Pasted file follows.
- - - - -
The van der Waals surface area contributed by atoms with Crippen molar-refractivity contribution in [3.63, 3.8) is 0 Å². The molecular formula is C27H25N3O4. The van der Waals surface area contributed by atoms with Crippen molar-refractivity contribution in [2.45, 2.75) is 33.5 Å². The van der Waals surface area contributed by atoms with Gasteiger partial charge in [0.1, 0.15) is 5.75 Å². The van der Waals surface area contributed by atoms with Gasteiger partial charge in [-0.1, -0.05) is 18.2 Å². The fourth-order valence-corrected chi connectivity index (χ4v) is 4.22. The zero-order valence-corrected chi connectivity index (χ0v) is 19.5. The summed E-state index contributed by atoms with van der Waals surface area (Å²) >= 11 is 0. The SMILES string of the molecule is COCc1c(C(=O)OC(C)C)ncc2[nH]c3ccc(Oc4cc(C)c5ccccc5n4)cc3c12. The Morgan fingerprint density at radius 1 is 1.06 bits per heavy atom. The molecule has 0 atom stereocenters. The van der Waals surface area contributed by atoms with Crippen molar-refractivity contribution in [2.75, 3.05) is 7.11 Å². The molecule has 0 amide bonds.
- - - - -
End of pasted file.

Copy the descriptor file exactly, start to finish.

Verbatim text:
The van der Waals surface area contributed by atoms with Crippen molar-refractivity contribution in [3.63, 3.8) is 0 Å². The molecular formula is C27H25N3O4. The van der Waals surface area contributed by atoms with Crippen molar-refractivity contribution in [2.45, 2.75) is 33.5 Å². The van der Waals surface area contributed by atoms with Gasteiger partial charge in [0.1, 0.15) is 5.75 Å². The van der Waals surface area contributed by atoms with Gasteiger partial charge in [-0.1, -0.05) is 18.2 Å². The fourth-order valence-corrected chi connectivity index (χ4v) is 4.22. The zero-order valence-corrected chi connectivity index (χ0v) is 19.5. The summed E-state index contributed by atoms with van der Waals surface area (Å²) >= 11 is 0. The SMILES string of the molecule is COCc1c(C(=O)OC(C)C)ncc2[nH]c3ccc(Oc4cc(C)c5ccccc5n4)cc3c12. The Morgan fingerprint density at radius 1 is 1.06 bits per heavy atom. The molecule has 0 atom stereocenters. The van der Waals surface area contributed by atoms with Crippen molar-refractivity contribution in [2.75, 3.05) is 7.11 Å². The molecule has 0 amide bonds.